The Step-by-Step Process of Miniature Painting
By Rachelle & Wes Siegrist
Start By Drawing and Applying Washes
Miniature painting can take us anywhere from two days to three weeks to do one painting. It all relates to how much is involved in the painting’s composition and how much detail will be in the art. For example, a one square inch painting of an animal’s head with a solid background will go much more quickly then a 2 x 3 inch of a scene at a marina or a landscape. Portraits always take the longest, with most of them taking me personally upwards to three weeks to complete. The level of drawing put into the piece before the painting process also plays a part into the entire time needed for completion. I tend to draw more of the subject before beginning to paint on the miniature, than Wes does. After drawing the subject, we lay down a few washes of watercolor to establish a tone and color harmony.
Building Color and Values With Washes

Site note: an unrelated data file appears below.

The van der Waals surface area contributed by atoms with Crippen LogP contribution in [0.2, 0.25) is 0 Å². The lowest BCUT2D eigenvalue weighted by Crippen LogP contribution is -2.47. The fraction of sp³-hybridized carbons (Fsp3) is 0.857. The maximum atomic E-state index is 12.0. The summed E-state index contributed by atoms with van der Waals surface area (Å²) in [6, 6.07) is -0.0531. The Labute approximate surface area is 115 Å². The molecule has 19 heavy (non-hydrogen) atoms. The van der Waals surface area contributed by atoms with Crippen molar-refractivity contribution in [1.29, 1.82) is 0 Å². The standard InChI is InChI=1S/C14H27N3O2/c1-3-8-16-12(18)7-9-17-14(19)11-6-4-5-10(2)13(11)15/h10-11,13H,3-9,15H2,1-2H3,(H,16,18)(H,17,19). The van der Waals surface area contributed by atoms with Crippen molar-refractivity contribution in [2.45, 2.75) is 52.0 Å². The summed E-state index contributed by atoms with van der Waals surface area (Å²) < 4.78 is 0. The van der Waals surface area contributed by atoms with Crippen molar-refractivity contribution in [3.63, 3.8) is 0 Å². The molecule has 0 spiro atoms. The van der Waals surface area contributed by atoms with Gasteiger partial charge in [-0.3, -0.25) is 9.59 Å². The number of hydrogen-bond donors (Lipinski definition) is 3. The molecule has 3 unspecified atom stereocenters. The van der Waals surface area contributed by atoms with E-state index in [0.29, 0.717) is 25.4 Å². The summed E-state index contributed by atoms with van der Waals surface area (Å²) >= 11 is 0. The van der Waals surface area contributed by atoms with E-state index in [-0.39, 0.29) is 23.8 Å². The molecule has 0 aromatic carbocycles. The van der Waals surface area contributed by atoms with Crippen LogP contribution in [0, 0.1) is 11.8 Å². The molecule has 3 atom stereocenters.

To the initial washes of paint, we add secondary washes, thus beginning the process of building different values and depth of color. It is important to get your lightest and darkest values established early on, as that makes it easier to figure out the values in-between. Although we paint from photographs or a combination of photos, we always end up changing the colors to some degree, using our artistic license to create the look we want for the painting.
Having Patience to Paint A Million Marks!
Once the basic values of color have been painted in and established, the slow painstaking process of painting in the detail begins. Painting with our smallest brushes, the more teeny tiny marks we must make, the longer it takes to paint the miniature. The miniatures with more stippling technique (building values and shapes with hundreds of tiny dots of color) made with the brush end up taking the longest to paint.
When Is The Painting Done?
Once what seems like millions of marks have been made and feeling like we have painted our miniature to completion, we ask each other to look at it to see if they see anything that could be improved upon. Usually there are a couple of suggestions, which the other one almost always decides to make. Then be it three days or three weeks, we pronounce the miniature finished!
We’re planning to bi-monthly post to my blog insights into our business and painting methods. Do you have a topic or question for us? Step-by-step demonstrations of our paintings can be found on our website or weekly on our Facebook page.